Metabolic Changes During Pregnancy

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Fundamental changes occur in maternal metabolism and physiology during pregnancy. Over 280 days the mother's weight increases on average by 12.5 kg. The main increase in weight occurs in the second half of pregnancy and is caused by the growth of the conceptus, the enlargement of maternal organs, maternal storage of fat and protein and an increase in maternal blood volume and interstitial fluid. An increase in the basal metabolic rate results in the need for increased energy intake. In addition throughout pregnancy maternal metabolism

Hypoglycaemia in Clinical Diabetes, 2nd Edition. Edited by B.M. Frier and M. Fisher © 2007 John Wiley & Sons, Ltd adapts to ensure an adequate supply of nutrients to the growing fetus and developing placenta. A normal pregnancy is characterised by major alterations of glucose homeostasis. Fasting glucose declines and, although the plasma glucose is elevated after an oral glucose tolerance test, the mean plasma glucose level is around 4 mmol/l during the third trimester of a normal non-diabetic pregnancy on a normal diet (Paretti et al., 2001).

Development of the placenta in the uterus during the first trimester of pregnancy occurs in a low oxygen environment when maternal blood supply is restricted. During this time fetal metabolism is heavily anaerobic, which may serve to protect the developing embryo from oxygen free radical-mediated teratogenesis. At the start of the second trimester, when organogenesis is complete, the maternal circulation develops to support fetal growth.

In the second and third trimester the development of insulin resistance leads to increased insulin secretion to avoid abnormal increases in glucose, free fatty acids and amino acids. In normal pregnancy insulin sensitivity is decreased by between 30 and 60%. Changing hormonal levels make a major contribution to insulin resistance. Human placental lactogen (HPL) has actions similar to growth hormone. It increases lipolysis with a rise in free fatty acids which are a steady source of energy for the mother and fetus during periods of starvation. Progesterone is also associated with insulin resistance. Maternal lipid stores increase during pregnancy and adipokines and cytokines may play a role in the development of increasing insulin resistance. The cytokine tumour necrosis factor-alpha (TNF-a) rises as the fat mass increases and can be related to insulin resistance. In pregnant women a decrease of adiponectin has been shown to relate to increasing insulin resistance in the third trimester. In women with type 1 diabetes the physiological development of insulin resistance during pregnancy poses challenges to the expectant mother who is attempting to maintain normoglycaemia.

Many other changes in physiology occur in pregnancy. The complex process of placental development is mostly complete by the end of the second trimester though the placenta continues to expand with the growing fetus. In the third trimester maternal metabolism switches from anabolism to catabolism, permitting an enhanced transfer of nutrients across the placenta to sustain rapid fetal growth. The placenta is an active organ in this process. In addition to synthesising various hormones the placenta regulates the transfer of maternal fuels to the fetus and facilitates maternal metabolic adaptation at different stages of pregnancy. Cells in contact with the maternal circulation and fetal circulation have a range of receptors, transporters and channels on both placental surfaces.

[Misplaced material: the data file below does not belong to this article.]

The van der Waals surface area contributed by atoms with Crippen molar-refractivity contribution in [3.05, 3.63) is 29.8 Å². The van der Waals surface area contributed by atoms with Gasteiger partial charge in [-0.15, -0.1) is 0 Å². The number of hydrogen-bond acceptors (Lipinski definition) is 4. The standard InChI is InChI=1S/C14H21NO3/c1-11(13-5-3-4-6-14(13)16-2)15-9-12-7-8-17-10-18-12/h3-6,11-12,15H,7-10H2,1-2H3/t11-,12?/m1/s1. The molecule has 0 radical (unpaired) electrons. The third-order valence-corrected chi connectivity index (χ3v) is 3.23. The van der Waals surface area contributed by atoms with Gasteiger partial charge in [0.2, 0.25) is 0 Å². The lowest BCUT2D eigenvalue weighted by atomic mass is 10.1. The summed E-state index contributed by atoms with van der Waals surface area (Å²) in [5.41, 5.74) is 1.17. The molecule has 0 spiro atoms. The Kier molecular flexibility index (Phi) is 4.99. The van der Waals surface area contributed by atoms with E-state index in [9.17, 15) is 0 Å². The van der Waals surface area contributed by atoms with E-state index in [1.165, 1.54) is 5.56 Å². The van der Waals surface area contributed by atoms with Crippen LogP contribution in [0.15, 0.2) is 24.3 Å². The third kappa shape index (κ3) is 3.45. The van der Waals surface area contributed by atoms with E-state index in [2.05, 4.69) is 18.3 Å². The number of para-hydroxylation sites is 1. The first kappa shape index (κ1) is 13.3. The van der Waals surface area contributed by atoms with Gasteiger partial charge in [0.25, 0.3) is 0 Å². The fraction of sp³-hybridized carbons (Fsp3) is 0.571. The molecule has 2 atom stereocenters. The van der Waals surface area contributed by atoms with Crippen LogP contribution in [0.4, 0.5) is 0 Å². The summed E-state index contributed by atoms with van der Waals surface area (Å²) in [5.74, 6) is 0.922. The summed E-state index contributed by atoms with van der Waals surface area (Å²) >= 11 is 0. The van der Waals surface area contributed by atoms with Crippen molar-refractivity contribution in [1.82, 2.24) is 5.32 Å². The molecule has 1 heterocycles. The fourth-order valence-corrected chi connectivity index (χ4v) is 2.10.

At term the placenta of the mother with diabetes shows a number of differences from those in women who do not have diabetes. These include changes in morphology, blood flow, transport and metabolism. This is important since transplacental transport of glucose is a facilitated process and net transfer is strongly dependent on the concentration gradient of glucose between the maternal and fetal blood. However, the correlation between various indices of glucose control - e.g. HbA1c and fetal growth - is poor, suggesting that factors other than maternal hyperglycaemia contribute to accelerated fetal growth (Penney et al., 2003b). Up-regulation of placental glucose transporters in type 1 diabetes may contribute to increased placental glucose transfer and stimulate fetal growth even if the mother has excellent glycaemic control. Transport of amino acids across the human placenta is an active process resulting in amino acid concentrations in the fetal circulation that are substantially higher than those in the maternal circulation.

Management strategies in women with type 1 diabetes need to take the metabolic adaptations of pregnancy into account. Although insulin resistance is the characteristic feature of the later stage of pregnancy, in the first trimester a modest increase in insulin sensitivity occurs. The Diabetes In Early Pregnancy study (DIEP) reported declining insulin requirements in the middle of the first trimester of pregnancy in women with type 1 diabetes (Jovanovic et al., 2001). Over-insulinisation at this stage may be an issue since women will be striving for optimal glycaemic control during the crucial period of organogenesis. Hyperemesis gravidarum may also contribute to an increased risk of hypoglycaemia.

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